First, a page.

Christianity And The Witch Hunt Era (2/12)

The Myth Of The Enlightenment

Another theory commonly proposed regarding the witch hunt era is that it emerged in the darkest and most superstitious times of the church’s history, and was finally ended by the secular skepticism which was a product of the 18th century rationalist ‘Enlightenment’.

This theory is false on two counts. Firstly, the witch hunt era did not commence in the so called ‘Dark Ages’, but in the 14th century, long after the medieval era had ended, and the intellectual and scientific advances of the Middle Ages were well underway. Secondly, the witch hunts were not ended by the diligence of secular skeptics or non-religious rationalists as a result of the Enlightenment of the 18th century. On the contrary, both the witch hunts and the beliefs on which they were founded were consistently denounced and disproved by intelligent Christians long before the Enlightenment.

These Christians were devoutly faithful to the Bible as God’s inspired Word, and held a firm conviction in the supernatural, but believed that the Bible was being misinterpreted and that the witch hunts, trials and punishments were in direct contradiction to the Christian faith. They did not object on the grounds of skepticism or anti-religious rationalism, but on the grounds of reason and Biblical teaching. Such objections were not new to Christian history. Evidence will be provided for a lengthy Christian tradition of objections to beliefs in witches (as well as to the death penalty for those accused of witchcraft), which preceded the witch hunt era by centuries.

‘Although many stereotypes about witches pre-date Christianity, the lethal crazes of the Great Hunt were actually the child of the “Age of Reason.”‘

Jenny Gibbons, ‘Recent Developments in the Study of the Great European Witch Hunt’, article in The Pomegranate, #5, 1998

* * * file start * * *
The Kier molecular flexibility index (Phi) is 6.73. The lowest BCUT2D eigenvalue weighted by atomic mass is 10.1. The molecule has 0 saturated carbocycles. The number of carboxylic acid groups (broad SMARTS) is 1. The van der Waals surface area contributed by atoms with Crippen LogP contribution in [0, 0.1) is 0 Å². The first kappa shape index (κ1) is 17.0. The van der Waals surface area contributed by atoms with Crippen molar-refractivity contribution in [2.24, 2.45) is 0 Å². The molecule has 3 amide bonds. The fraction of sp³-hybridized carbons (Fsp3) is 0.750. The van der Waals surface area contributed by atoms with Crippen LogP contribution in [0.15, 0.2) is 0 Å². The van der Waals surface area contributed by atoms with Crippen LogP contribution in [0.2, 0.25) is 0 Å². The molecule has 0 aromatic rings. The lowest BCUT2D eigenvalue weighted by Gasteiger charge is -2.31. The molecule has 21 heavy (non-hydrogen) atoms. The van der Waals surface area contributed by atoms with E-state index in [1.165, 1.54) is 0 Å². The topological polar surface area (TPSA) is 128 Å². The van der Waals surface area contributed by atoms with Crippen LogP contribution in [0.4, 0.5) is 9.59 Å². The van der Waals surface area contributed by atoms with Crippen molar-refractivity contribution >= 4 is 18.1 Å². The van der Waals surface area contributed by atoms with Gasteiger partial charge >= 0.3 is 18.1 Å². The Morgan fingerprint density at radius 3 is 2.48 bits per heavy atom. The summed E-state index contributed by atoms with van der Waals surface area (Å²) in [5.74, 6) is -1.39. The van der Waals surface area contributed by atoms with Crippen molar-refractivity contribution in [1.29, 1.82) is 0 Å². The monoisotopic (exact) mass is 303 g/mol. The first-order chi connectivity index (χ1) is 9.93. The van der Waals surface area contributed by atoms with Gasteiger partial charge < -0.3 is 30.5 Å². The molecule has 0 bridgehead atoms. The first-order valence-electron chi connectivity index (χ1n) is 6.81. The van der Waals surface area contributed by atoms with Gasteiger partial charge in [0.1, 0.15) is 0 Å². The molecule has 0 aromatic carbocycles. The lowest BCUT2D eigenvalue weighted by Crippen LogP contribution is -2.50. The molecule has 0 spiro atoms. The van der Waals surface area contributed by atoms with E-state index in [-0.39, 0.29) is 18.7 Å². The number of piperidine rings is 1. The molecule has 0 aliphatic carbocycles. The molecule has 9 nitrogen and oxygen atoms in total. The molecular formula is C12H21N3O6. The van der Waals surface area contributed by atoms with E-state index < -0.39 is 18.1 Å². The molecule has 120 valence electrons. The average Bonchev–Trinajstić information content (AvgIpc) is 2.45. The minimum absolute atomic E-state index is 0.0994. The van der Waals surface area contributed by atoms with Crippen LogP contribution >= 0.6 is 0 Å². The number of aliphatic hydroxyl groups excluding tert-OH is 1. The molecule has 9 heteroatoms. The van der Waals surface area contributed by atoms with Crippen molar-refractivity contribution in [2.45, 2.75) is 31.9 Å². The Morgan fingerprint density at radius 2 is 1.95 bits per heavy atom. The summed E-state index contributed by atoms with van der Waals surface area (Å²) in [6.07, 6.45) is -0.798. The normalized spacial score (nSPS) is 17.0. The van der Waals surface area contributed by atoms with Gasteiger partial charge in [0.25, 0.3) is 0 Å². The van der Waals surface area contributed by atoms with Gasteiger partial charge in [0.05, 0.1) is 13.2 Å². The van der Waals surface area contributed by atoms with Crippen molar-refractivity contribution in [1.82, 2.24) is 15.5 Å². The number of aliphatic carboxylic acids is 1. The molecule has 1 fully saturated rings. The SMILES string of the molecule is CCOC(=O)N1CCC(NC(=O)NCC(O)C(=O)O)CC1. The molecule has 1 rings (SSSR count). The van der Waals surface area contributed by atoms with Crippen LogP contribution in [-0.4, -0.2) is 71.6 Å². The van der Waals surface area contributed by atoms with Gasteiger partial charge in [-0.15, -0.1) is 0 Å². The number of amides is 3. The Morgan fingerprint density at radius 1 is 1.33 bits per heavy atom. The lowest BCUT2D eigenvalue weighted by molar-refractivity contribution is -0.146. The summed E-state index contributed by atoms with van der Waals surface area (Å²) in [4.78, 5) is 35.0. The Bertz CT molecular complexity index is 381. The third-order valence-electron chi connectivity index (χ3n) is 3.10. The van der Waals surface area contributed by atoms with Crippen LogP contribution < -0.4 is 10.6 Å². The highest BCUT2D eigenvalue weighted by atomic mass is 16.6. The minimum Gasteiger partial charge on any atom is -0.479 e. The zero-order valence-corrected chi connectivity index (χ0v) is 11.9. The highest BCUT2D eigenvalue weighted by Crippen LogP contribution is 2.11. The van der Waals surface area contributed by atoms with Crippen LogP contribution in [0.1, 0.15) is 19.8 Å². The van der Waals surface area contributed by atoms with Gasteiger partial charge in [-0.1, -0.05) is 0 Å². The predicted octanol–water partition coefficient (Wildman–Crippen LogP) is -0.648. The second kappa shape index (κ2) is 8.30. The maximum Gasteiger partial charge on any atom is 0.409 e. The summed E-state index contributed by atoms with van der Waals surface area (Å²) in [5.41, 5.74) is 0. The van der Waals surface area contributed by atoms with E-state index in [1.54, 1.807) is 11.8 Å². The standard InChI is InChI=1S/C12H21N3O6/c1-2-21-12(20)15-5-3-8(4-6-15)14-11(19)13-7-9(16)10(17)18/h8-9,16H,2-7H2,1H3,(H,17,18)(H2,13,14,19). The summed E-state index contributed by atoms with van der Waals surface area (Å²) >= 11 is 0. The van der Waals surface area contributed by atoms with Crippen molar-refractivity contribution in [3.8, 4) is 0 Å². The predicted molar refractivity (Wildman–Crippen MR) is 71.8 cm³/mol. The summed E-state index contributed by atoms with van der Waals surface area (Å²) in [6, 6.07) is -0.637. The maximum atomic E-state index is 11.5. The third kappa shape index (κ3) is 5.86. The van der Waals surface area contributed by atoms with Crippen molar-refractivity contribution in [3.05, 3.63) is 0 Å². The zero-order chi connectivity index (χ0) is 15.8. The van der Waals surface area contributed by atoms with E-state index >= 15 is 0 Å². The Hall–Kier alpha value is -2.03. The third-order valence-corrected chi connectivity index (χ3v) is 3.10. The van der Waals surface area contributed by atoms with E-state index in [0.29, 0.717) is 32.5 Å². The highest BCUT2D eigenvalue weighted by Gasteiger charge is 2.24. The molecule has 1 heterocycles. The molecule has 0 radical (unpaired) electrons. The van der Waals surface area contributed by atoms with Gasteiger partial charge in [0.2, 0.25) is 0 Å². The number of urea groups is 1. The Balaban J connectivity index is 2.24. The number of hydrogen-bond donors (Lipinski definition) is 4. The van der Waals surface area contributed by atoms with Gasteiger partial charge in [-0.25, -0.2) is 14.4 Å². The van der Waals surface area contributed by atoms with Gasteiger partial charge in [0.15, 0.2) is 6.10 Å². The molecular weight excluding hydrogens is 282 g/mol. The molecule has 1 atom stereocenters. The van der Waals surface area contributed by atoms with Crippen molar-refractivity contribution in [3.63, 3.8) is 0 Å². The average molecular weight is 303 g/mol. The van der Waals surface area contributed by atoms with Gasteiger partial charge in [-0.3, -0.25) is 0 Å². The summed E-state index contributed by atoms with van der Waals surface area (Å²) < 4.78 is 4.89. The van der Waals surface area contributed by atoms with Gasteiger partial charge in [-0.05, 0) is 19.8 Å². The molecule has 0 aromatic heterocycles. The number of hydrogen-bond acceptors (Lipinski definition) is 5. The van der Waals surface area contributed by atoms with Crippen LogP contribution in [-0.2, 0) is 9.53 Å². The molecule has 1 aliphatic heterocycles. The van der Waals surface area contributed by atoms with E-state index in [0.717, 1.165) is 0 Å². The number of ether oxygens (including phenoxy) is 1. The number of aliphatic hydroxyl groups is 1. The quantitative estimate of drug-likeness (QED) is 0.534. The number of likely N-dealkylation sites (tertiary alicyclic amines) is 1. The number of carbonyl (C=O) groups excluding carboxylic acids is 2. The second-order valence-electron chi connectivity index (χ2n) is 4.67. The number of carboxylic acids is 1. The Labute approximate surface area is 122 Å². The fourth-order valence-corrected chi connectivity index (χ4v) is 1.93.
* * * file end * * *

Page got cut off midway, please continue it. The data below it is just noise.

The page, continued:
The credit for speaking out against and eventually ending the witch hunts cannot therefore be granted to the secular skeptics and rationlists of the Enlightenment. In fac, it is a strange irony of history that the initial development of the European scientific age did not weakend the belief in witches and witchcraft, but actually strengthened it:

‘What I want to argue, is that beliefs in witches, ghosts, and demons were heavily under attack and on the wane in England at the very beginning of the 17th century before the rise of what we would usually identify as modern scientific attitudes. But witchcraft beliefs, and beliefs in other spirit phenomena underwent a remarkable revival among British intellectuals during the period after the Restoration of James II to the throne in 1660; and this revival of demonological beliefs was directly and self-consciously attached to the rise of modern scientific attitudes among the men who were members of the Royal Society of London. So at least for a time it may be true to say that men actually came to believe in witches as a result of the development of scientific attitudes.’